Review Summary: Wormrot rules again.
Wormrot fucking rules.
I mean, this year they’ve already released Dirge
, an absolutely ferocious, and amazing LP, and here they are following it up with an excellent EP. I would infer that this band is a bunch of kind, generous gentlemen for giving us loving fans such a large amount of amazing music, if it wasn’t for their vile, violent brand of grindcore that convinced me otherwise.
In short, the Noise
EP is essentially a shorter version of Dirge
with a few notable sonic differences. It’s insanely fast, insanely heavy, and just like the songs on Dirge,
insanely well-written. Wormrot are masters at making their short bursts of metallic-grindcore fury seem like complete journeys,
by constantly switching things up, making things faster when the song calls for it, and slowing things down, too. The riffs in each of these minute-long quests are diverse, and the quests are coherent,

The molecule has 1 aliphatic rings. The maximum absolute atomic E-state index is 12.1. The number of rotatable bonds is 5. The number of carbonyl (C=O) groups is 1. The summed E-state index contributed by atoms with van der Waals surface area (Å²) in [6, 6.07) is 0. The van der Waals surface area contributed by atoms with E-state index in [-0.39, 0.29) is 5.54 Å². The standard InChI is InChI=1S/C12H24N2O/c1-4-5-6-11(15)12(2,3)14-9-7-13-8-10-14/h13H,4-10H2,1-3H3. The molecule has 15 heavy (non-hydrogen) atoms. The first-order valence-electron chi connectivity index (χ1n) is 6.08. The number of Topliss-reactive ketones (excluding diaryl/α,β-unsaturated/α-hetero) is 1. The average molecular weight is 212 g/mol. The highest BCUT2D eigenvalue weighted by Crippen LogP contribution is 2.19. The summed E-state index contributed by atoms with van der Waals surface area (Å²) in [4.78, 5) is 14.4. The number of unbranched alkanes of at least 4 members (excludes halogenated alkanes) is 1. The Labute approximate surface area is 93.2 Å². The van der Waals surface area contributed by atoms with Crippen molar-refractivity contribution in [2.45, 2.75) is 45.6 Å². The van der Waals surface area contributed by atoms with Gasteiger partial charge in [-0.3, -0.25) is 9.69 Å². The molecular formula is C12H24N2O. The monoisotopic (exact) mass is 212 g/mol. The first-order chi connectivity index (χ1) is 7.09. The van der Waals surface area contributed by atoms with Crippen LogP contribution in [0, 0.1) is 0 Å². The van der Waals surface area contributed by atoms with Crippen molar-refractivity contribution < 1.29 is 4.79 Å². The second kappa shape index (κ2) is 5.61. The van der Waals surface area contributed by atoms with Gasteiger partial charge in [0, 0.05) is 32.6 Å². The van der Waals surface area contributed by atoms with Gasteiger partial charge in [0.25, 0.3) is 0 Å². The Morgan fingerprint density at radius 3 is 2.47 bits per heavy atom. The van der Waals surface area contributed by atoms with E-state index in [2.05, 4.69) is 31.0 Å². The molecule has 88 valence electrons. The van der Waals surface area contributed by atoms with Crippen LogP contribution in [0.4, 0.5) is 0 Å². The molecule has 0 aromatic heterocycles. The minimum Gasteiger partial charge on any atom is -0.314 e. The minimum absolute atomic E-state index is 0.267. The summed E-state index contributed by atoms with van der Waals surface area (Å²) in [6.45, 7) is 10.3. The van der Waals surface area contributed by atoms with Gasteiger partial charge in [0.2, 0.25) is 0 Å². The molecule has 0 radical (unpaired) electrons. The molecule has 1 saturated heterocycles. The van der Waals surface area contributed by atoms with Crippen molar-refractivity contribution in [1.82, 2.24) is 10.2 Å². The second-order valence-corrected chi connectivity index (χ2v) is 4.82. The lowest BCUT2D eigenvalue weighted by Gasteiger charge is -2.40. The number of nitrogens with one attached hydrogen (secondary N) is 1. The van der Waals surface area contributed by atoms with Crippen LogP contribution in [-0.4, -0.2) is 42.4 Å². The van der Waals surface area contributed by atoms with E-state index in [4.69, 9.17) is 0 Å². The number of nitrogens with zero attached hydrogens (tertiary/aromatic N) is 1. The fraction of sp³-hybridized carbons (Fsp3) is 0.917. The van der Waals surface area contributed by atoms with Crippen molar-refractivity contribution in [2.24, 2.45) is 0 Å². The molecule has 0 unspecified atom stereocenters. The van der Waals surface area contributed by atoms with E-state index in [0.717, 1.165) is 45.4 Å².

too; riffs and patterns are given time to be repeated in order to keep the songs together, and it’s awesome when those slower, thrashy riffs are the ones that are repeated, because those are really a special treat.
But don’t be fooled, this isn’t just a pointless re-hashing of Dirge,
actually possesses a few traits that are seldom, if at all found on Wormrot’s most recent album. The main one is that the band has begun to play with feedback. Oh, what a glorious decision that was. The chords at the beginning of “Loathsome Delusions” are laced with feedback, making the riff almost resemble the intro to an epic post-metal song. It’s also seen in a riff in the middle of “Outburst of Annoyance,” and is peppered throughout the EP’s closer, “Perpetual Extinction.” Not only does the open, slower-paced feedback provide a nice (yes, short, but nice) break from the technical, palm-muted insanity of the rest of the riffs, but it also gives the songs a twisted, sinister edge that Wormrot hasn’t really experimented a lot with before.
is only an EP, so it doesn’t have that large amount of epic, revolutionary staying power, but a full-length that contains all the same awesome traits as this, but fully developed and drawn out longer, certainly would. The riffs hit hard, the dynamics are never dull, and all the songs have that almost scary
amount of ferocity, a sound that Wormrot has now, very successfully, made themselves known for.